- New data on Bluebird Bio Inc.'s gene therapy for sickle cell disease suggest manufacturing changes made last fall are boosting the treatment's potency, although investors looking for more conclusive evidence of improvement will have to wait until later this year.
- Results from two patients treated with Bluebird's Lentiglobin therapy under the new process show a drug product with a greater number of cells containing a functioning copy of the beta-globin gene the biotech aims to insert into patient stem cells.
- While only coming from two subjects, the data should help to build confidence in Lentiglobin ahead of this year's annual meeting of the American Society of Hematology, which will also include updates on Bluebird's beta-thalassemia and multiple myeloma programs.
Given Bluebird's focus in hematology, the annual ASH conference has been a major landmark to measure progress in the company's pipeline. This year looks to be no different, with updates planned across all of Bluebird's principal drug programs.
Wednesday's release — timed to coincide with the release of study abstracts by ASH conference organizers — only includes new information on the biotech's HGB-206 study of sickle cell disease patients, however. (Although an abstract contained details on bb2121, Bluebird's CAR-T.)
Right now, the major question is whether modifications to the study protocol and manufacturing process for Lentiglobin have increased transduction and engraftment efficacy of the genetically modified stem cells. And while the abstract showcased improvement, a change in the collection process of patient stem cells mean further proof might not come until after ASH.
More players in the game
Two patients in "Group B" of HGB-206 were treated following modification of the study protocol and manufacturing process. Higher percentages of cells were successfully transduced and vector copy numbers (VCN) in vivo rose for both subjects. In one, patient 1312, the VCN seen in peripheral blood one month after infusion was well above the levels Bluebird says usually correlate to a response.
"If we have many more cells that have at least one copy [of the desired gene], we have many more players in the game that can fight for a position in the bone marrow," explained Bluebird CEO Nick Leschly. "If you have more cells going in, the more likely that they will be able to engraft. It is a sort of odds game or numbers game."
These improvements are important because earlier results from patients treated under the old methods fell short of (high) expectations.
"The initial read on both those patients are well above any of the other patients that we have effectively treated to date, with one exception [being] the index case," said Leschly, referring to the first sickle cell patient the biotech treated with Lentiglobin, who had an extraordinary response.
That one patient had set the bar high for Bluebird in sickle cell disease, but the next seven patients didn't respond in the same way. Bluebird has been working to solve that conundrum since.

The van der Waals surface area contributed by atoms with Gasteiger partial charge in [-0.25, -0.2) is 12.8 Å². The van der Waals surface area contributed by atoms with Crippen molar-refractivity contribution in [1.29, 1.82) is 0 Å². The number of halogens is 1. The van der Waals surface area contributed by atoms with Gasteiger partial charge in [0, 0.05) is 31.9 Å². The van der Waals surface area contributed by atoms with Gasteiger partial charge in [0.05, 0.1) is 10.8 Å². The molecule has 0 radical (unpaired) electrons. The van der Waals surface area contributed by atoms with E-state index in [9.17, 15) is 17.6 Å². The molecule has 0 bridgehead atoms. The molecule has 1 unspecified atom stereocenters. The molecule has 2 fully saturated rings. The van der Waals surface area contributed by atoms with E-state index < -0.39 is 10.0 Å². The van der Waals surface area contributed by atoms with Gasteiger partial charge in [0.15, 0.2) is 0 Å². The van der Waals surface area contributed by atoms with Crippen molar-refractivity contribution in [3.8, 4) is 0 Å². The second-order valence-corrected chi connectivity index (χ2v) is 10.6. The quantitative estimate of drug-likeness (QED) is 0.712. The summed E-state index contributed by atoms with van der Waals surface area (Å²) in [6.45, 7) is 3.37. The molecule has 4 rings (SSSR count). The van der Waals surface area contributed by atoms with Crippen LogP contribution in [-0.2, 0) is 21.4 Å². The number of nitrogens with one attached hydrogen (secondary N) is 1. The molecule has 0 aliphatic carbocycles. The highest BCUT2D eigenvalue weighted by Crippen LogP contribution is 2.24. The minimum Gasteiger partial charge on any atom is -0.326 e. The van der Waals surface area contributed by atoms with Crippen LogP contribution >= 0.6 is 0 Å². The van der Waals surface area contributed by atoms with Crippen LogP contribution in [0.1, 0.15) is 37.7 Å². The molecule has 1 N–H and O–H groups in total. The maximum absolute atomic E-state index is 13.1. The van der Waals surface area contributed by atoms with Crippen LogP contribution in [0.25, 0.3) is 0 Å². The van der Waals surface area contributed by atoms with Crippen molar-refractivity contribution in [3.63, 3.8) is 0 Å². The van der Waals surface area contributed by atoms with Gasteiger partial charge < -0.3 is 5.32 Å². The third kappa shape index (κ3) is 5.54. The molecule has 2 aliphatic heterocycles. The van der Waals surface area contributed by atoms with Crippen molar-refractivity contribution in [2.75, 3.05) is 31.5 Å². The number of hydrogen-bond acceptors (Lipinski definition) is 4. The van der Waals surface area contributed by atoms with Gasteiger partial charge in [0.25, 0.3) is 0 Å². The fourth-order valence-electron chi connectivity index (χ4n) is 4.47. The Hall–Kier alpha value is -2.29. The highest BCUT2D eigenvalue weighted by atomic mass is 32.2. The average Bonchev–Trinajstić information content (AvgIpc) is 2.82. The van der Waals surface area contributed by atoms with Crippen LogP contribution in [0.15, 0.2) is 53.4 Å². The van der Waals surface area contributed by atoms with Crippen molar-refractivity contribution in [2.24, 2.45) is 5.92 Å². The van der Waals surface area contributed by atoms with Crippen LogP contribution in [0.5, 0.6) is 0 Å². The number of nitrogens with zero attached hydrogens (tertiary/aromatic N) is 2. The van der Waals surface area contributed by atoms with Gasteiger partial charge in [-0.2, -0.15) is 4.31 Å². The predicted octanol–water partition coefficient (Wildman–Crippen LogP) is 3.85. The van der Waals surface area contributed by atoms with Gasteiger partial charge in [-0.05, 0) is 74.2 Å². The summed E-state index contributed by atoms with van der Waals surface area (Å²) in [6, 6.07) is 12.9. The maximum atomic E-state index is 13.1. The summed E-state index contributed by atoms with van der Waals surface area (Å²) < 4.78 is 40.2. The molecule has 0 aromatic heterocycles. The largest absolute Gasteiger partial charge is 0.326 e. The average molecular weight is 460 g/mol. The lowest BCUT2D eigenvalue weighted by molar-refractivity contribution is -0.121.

In addition to the changes from last fall, Bluebird is switching the process it uses to collect stem cells from patients. Currently, the company relies on bone marrow harvesting, which can be complicated and invasive. An easier way of extracting the cells, known as apheresis, can be dangerous for sickle cell patients as it brings many sickled blood cells into circulation — potentially causing major adverse events like strokes.
An abstract unveiled by Bluebird Wednesday, however, shows that mediating that process with a stimulant known as plerixafor can help improve safety.
Bluebird will use plerixafor-mediated apheresis for all patients in "Cohort C," eight of whom had been enrolled as of July 21. Some ex vivo data on those patients will be presented at ASH, but investors might have to wait longer to see more in vivo results from that group.
Looking more broadly, Leschly is heartened by some of the major steps forward taken by other players in the cell and gene therapy sector, expressing optimism in the health of the broader therapeutic space.
"The ecosystem has evolved greatly," said Leschly. "What I would look at 18 and 19 on is a continued evolution of that, but now into the product space, into the deployment, pricing and reimbursement, into the commercial side of this question to round of all the achievements."
While Bluebird certainly remains a ways off from those considerations, the accelerating pace of new milestones reached lessens some of the regulatory and sector risk to gene therapies. Advances by companies like Novartis AG, Kite Pharma (now part of Gilead Sciences Inc.) and Spark Therapeutics Inc. help to pave the way forward while Bluebird continues to develop its science.
Editor's note: This article has been updated to include mention of an abstract published with details of Bluebird Bio Inc.'s CAR-T therapy bb2121.